Why Saying You Want or NEED to Change is Not Enough
Needs, Wants, It's Important – Do You Know the Difference?
What makes you think you NEED to change?
What makes you think you WANT to change?
What make you think It's IMPORTANT to change?
If you really WANT to change your life, you can't just WANT to change.
You have to decide to change.
TRY, FAIL, TRY AGAIN
TEST TRY AGAIN
WANT and NEED are two words used interchangeably.
Want and need can be really different, but at times, pretty similar.
When it comes to changing a habit or your life in some meaningful way, your health, wellness, fitness, nutrition, mental health… your language does matter, more importantly, the context and tone.
How I see it when working with clients.. TONE significantly impacts the meaning, the energy behind the words, and the importance of the person making the statement.
- Wanting involves: Taking action, making a choice, a stance, focus, determination, choosing it, and committing to it no matter the outcome; it implies commitment, effort, ACTION, and forward momentum.
- Needing involves: I should, pressure or demands(family, society, doctor or internal), I must, a desire without commitment, someday I will address this, but it's not important right now.
- "This is important to me": Says you will do it because you value it deeply; it's a part of your identity, is who you are, and there's no question you're doing it.
What one sounds most confident, more sure, has more incredible determination, an action that will happen, umpf behind it…
What one has a feeling of, someday or pressure behind it?
I want to lose weight, I need to lose weight, it's important to me to lose weight.
I want to go to the gym, I need to go to the gym, it's important to me to go to the gym.
I want to get healthy, I need to get healthy, it's important to me to get healthy.
I want to get knee surgery, I need to get knee surgery, it's important to me to get knee surgery.
I want to change my habits, I need to change my habits, it's important to me to change my habits.
One feels crucial; one does not feel nearly as important, right? (what tone are you using as you read these?)
One feels like there's a lot of pressure, burden, and expectations of others or self, and one feels like loosey-goosey, I'll do it someday..
One feels like it's happening no matter what.
I want to eat. I need to eat, it's important to me to eat.
I want to drink more water each day. I need to drink more water each day, it's important to me to drink more water each day.
I want to take care of my mental health. I need to take care of my mental health, it's important to me to take care of my mental health.
I want to go to the dentist. I need to go to the dentist, it's important to me to go to the dentist.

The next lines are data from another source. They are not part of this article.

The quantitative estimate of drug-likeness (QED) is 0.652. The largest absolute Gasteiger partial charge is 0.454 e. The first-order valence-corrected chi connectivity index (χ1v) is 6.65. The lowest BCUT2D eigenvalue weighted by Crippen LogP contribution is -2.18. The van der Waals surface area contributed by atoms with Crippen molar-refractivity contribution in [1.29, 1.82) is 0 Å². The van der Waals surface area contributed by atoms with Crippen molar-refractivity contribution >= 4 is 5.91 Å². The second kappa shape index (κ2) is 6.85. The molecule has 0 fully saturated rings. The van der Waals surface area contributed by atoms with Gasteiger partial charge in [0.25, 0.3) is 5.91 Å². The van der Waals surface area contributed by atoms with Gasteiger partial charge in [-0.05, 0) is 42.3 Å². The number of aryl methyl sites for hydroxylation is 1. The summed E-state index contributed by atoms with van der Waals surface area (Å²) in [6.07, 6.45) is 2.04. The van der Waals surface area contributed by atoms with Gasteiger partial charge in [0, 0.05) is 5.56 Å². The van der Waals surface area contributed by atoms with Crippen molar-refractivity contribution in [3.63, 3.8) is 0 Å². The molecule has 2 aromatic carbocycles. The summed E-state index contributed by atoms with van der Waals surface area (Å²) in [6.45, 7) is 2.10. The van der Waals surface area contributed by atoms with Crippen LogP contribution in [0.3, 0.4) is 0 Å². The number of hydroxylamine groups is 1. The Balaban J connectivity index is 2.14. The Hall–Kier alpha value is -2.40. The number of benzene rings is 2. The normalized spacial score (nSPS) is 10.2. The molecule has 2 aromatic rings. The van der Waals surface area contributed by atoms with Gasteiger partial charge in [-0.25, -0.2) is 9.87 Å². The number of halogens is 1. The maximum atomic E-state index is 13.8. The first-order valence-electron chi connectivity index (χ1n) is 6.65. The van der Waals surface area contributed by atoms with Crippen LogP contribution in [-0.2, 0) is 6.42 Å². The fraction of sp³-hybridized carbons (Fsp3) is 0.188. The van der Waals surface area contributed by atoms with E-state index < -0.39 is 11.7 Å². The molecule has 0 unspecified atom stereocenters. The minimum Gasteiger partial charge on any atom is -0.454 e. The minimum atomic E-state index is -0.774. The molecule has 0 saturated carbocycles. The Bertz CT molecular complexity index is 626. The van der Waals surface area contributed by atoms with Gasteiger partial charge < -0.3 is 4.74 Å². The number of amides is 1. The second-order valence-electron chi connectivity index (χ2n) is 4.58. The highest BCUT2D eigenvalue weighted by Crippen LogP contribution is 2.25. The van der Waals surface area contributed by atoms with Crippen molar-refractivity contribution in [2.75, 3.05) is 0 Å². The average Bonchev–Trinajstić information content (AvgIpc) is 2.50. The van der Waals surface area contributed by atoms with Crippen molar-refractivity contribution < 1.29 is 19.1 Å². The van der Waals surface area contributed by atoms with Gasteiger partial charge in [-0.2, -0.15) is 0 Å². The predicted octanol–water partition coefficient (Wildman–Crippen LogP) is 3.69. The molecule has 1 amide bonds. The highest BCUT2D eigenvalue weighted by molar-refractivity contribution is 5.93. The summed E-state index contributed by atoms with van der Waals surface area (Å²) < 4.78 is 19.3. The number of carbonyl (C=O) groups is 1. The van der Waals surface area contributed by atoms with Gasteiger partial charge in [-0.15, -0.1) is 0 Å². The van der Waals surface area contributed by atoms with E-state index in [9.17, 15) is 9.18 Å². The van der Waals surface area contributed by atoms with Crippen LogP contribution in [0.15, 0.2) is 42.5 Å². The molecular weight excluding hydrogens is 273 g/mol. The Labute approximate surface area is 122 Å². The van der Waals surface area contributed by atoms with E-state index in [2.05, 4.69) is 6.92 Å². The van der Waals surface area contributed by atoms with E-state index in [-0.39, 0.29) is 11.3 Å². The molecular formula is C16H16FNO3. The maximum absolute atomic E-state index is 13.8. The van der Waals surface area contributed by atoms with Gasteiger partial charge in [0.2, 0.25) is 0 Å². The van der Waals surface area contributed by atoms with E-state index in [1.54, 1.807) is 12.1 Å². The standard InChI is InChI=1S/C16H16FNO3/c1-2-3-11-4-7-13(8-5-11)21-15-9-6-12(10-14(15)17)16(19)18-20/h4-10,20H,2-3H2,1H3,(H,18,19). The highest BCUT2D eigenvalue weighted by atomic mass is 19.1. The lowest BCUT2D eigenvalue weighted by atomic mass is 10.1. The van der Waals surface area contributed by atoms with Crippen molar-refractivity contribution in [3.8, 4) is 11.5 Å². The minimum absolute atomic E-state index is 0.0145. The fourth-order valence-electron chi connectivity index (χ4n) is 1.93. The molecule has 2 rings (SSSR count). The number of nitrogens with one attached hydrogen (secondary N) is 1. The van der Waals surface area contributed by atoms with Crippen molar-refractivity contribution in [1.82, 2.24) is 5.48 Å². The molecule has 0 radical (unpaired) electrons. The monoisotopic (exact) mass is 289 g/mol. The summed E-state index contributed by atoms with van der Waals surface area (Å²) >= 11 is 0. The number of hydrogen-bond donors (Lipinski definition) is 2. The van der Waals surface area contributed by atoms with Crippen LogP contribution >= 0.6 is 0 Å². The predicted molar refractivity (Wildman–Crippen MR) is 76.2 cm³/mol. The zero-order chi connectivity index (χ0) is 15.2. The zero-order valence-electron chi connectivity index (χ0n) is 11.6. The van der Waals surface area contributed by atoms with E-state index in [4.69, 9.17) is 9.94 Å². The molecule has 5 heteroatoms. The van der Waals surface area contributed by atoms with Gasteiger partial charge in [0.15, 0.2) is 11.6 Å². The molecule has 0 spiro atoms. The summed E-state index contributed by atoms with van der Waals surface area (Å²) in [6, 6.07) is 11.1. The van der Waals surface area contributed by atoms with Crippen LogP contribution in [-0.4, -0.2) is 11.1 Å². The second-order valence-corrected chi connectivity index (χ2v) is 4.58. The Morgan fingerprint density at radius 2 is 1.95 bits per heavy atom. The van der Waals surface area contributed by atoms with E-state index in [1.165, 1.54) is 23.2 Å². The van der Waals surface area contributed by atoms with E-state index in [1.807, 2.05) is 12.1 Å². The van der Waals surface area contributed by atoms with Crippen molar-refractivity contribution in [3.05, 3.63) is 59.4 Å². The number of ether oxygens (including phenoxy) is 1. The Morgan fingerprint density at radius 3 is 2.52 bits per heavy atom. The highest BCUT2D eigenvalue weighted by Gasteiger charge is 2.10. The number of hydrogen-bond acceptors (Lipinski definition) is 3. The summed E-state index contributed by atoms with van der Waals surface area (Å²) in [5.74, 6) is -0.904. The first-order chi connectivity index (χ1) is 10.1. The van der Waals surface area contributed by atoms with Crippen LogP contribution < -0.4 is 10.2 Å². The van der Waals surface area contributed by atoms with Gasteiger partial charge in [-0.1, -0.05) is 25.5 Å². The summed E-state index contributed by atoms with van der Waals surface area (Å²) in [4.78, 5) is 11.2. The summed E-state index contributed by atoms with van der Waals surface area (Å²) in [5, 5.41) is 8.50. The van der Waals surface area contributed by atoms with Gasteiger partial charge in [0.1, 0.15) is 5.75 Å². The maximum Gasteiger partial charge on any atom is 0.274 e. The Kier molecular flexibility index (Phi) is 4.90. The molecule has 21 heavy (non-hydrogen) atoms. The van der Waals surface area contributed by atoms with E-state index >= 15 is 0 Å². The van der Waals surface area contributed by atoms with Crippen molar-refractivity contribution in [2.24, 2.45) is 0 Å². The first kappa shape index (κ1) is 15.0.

I want to feel better. I need to feel better, it's important to me to feel better.
I want to stay hydrated. I need to stay hydrated, it's important to me to stay hydrated.
I want to work on my strength. I need to work on my strength, it's important to me to work on my strength.
I want stronger bones, I need stronger bones, it's important to me to have stronger bones.
One has pressure, one has a desire one is confident.
The context matters.
The words can be used interchangeably, but the context matters.
I want to land the plane.
I need to land the plane.
It's important to land the plane.
Which one seems more confident?
What one do you want to hear from your pilot?
Which one seems most confident?
I want love. I need love. It's important to feel loved.
I want to be loved. I need to be loved. It's important to be loved
I want to be liked. I need to be liked. It's important to be liked.
One sounds needy, one sounds natural, one sounds vital.
Context, tone, and energy matter.
When we use need in the context of oxygen, food, water, clothing, and shelter. Wants are often things that we would like to have, such as toys and games. Sometimes needs and wants overlap. For example, a person needs food to survive, but he doesn't need cookies or cake.
I listen to the words I use when I am craving something, and often when I am not legit hungry, I just get bored. I use "I want cake," but if I am experiencing hunger pains, "I need to eat". So in this context, want is something I don't necessarily need; I can live without. But when stating the need, it's because I need food to resolve a physical need. Tone plays a role in this scenario for sure. I never say it's important to me to have cake by the way.
So is it the words or how and when they are used? Is it the Webster's dictionary definition?
If you have been saying you "need" to do something for a while now, and nothing's changed, consider the words you're using and the meaning you create in your mind about these words. Pay attention to the use of the three versions. See what ones you're taking decisive action using and the ones you're saying but not following through as you state or think. For instance, thinking, "I need to put laundry in the dryer" and not taking action for hours may be a sign that phrase isn't convincing enough to your brain.
You see your word have power to them they have energy, and your brain is designed to move you towards what it thinks will feel good and away from anything that won't feel good.
Wanting isn't about an attachment to a specific outcome; it's about choosing to do something regardless of how it turns out.
Do your words have power and meaning?
Does the energy and personal meaning matter?
What about the tone and context?
What words have greater pressure when said?
What words have greater urgency when said?
What words have a good feeling when said?
Turn up your awareness and curiosity about how you use these words in your own life, and what actions follow.